File Format Examples

Raster Data File Formats

While raster data can be stored in many different formats, GeoTIFF is one of the most common. GeoTIFF is a standard .tif image that also contains spatial data (e.g., coordinates and projections) and attributes. In general, however, any standard image (e.g., jpeg), if given proper spatial data, a practice called georeferencing, can act like a raster file.

Vector Data File Formats

Vector data includes data in the form of points, lines, and polygons along with any connected attributes. This type of data can come in several different formats, such as GeoJSON, CSV, and KML. Below you can see an array of data formats (found in Boston Open Data), GeoJason, CSV, KML, Shapefile, ESRI Rest API, and ArcGIS Hub Dataset. All contain the same food truck information:

While most platforms allow for some interoperability (the ability to work with several file formats), it is helpful to understand the basic distinction between them.


A CSV (comma-separated value) file is one of the most well-known formats for both spatial and non-spatial data and is created by using commas to separate each value of an attribute, with each line of the file equal to a single data record. If we return to thinking about structured data sets, comma-separated value file simply puts a comma in between attribute value, returning an output that looks something like this:

CSV data is useful simply because it is easy to create and manipulate in software like Excel or GoogleSheets, and these programs often allow you to export your data as a CSV to make it more interoperable. It is also easy to transform a CSV file into other formats, like GeoJSON, making it an easy "go-to" for sharing spatial data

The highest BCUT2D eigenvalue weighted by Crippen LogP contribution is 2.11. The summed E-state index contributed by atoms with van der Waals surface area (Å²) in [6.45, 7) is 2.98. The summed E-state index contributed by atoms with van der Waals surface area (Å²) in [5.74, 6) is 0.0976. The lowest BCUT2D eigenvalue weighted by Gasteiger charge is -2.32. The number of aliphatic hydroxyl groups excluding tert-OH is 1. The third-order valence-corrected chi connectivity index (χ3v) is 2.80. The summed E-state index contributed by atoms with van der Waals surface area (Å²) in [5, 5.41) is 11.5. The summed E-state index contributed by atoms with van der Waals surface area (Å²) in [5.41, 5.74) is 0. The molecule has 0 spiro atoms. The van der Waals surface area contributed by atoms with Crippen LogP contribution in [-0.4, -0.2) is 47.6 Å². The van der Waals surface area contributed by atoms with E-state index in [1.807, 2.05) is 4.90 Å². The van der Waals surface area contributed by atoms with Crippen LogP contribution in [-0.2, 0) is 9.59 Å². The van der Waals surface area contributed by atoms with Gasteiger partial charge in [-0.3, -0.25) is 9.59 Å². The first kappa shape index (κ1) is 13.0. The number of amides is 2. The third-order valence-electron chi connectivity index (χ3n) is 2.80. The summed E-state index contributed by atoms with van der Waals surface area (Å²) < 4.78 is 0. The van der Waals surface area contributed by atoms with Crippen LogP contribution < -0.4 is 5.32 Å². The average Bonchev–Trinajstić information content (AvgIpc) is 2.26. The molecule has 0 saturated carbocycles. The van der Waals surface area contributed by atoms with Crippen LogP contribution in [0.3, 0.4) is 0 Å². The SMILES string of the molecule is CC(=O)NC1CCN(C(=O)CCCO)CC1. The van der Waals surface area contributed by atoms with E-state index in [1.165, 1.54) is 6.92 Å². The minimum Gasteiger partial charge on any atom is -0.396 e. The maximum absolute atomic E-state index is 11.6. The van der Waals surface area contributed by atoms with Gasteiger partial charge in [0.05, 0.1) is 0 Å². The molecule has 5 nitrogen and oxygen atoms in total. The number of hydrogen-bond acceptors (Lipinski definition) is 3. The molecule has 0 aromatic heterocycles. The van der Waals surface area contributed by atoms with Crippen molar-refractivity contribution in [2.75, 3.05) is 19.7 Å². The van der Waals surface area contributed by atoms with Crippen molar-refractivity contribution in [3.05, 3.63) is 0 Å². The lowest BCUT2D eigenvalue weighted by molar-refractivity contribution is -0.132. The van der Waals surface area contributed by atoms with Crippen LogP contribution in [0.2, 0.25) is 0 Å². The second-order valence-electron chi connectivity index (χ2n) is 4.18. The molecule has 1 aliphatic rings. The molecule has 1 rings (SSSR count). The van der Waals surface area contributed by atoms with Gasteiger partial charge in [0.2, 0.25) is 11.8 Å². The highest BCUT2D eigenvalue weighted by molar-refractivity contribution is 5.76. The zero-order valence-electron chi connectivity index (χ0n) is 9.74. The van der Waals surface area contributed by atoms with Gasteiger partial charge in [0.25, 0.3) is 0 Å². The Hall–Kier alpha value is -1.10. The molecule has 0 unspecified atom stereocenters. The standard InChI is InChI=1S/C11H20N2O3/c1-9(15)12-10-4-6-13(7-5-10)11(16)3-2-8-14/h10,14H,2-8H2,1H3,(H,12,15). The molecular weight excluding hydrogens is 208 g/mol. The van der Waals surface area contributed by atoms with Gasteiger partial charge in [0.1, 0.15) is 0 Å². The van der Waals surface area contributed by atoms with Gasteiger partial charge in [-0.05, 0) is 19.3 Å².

CSV files are especially useful if you simply have a collection of point data. A file of this kind, sometimes called "XY data" or "long/lat data" can be easily imported into software like ArcGIS or QGIS in order to visualize it. (Note that it will not have any attributes).


GeoJSON is an open standard format for spatial data based on the JSON file format, which includes spatial information (points, lines, polygons) along with other qualitative and quantitative attributes. If you are using Python, a coding language, or platforms like Leaflet to manipulating spatial data, a GeoJSON export is probably your best choice.

The example below is a selection of GeoJSON data. It is organized similarly to the well-known CSV, with each feature containing a series of attributes, including (in this case) the geometry for point data, latitude, and longitude values for where the food truck will be located.

"type": "FeatureCollection",
"name": "food_truck_schedule",
"features": [
{ "type": "Feature", "properties": { 
    "Day": "Monday", 
    "Time": "11-3pm", 
    "Truck": "Papi's Stuffed Sopapillas", 
    "Location": "Back Bay", 
    "Pinpoint": "Clarendon Street", 
    "Hours": "11-3pm", 
    "Management": "City of Boston", 
    "ObjectId": 1 }, 
  "geometry": {
       "type": "Point", 
       "coordinates": [ -71.0751258, 42.3505372 ] } 

It's worth noting that there are tools for converting CSV to GeoJSON and vice versa.


A KML file (Keyhole-Markup-Language) is an open standard spatial data format most commonly associated with displaying geographic data in an Earth browser such as Google Earth. Although not necessarily as easily compatible with other platforms such as ArcGIS or Leaflet, there are a variety of conversion tools and plugins built-in within these platforms that may help ease the process.


A Shapefile is a simple format for storing the geometric location and attribute information of geographic features represented by points, lines, or polygons (areas), and is most commonly associated with ESRI's ArcGIS program suite. From within ArcGIS/QGIS, you may then export it as other file types, though this sometimes requires purchasing the Interoperability extension.

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